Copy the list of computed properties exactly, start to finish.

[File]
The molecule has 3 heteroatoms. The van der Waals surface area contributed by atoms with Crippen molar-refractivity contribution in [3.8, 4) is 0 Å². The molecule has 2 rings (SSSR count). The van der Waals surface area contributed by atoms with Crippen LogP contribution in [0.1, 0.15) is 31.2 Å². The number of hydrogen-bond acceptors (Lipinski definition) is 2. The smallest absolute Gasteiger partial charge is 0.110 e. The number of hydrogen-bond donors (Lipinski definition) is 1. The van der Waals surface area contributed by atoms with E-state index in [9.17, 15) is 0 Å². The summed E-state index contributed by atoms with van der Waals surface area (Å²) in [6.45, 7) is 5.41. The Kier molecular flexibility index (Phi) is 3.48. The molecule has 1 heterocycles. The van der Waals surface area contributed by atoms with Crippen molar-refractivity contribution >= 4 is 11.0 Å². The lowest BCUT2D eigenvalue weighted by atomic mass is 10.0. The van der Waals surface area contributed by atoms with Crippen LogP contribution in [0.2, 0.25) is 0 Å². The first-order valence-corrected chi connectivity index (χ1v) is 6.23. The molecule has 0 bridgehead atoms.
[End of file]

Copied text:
The molecule has 3 heteroatoms. The van der Waals surface area contributed by atoms with Crippen molar-refractivity contribution in [3.8, 4) is 0 Å². The molecule has 2 rings (SSSR count). The van der Waals surface area contributed by atoms with Crippen LogP contribution in [0.1, 0.15) is 31.2 Å². The number of hydrogen-bond acceptors (Lipinski definition) is 2. The smallest absolute Gasteiger partial charge is 0.110 e. The number of hydrogen-bond donors (Lipinski definition) is 1. The van der Waals surface area contributed by atoms with E-state index in [9.17, 15) is 0 Å². The summed E-state index contributed by atoms with van der Waals surface area (Å²) in [6.45, 7) is 5.41. The Kier molecular flexibility index (Phi) is 3.48. The molecule has 1 heterocycles. The van der Waals surface area contributed by atoms with Crippen molar-refractivity contribution >= 4 is 11.0 Å². The lowest BCUT2D eigenvalue weighted by atomic mass is 10.0. The van der Waals surface area contributed by atoms with Crippen LogP contribution in [0.2, 0.25) is 0 Å². The first-order valence-corrected chi connectivity index (χ1v) is 6.23. The molecule has 0 bridgehead atoms.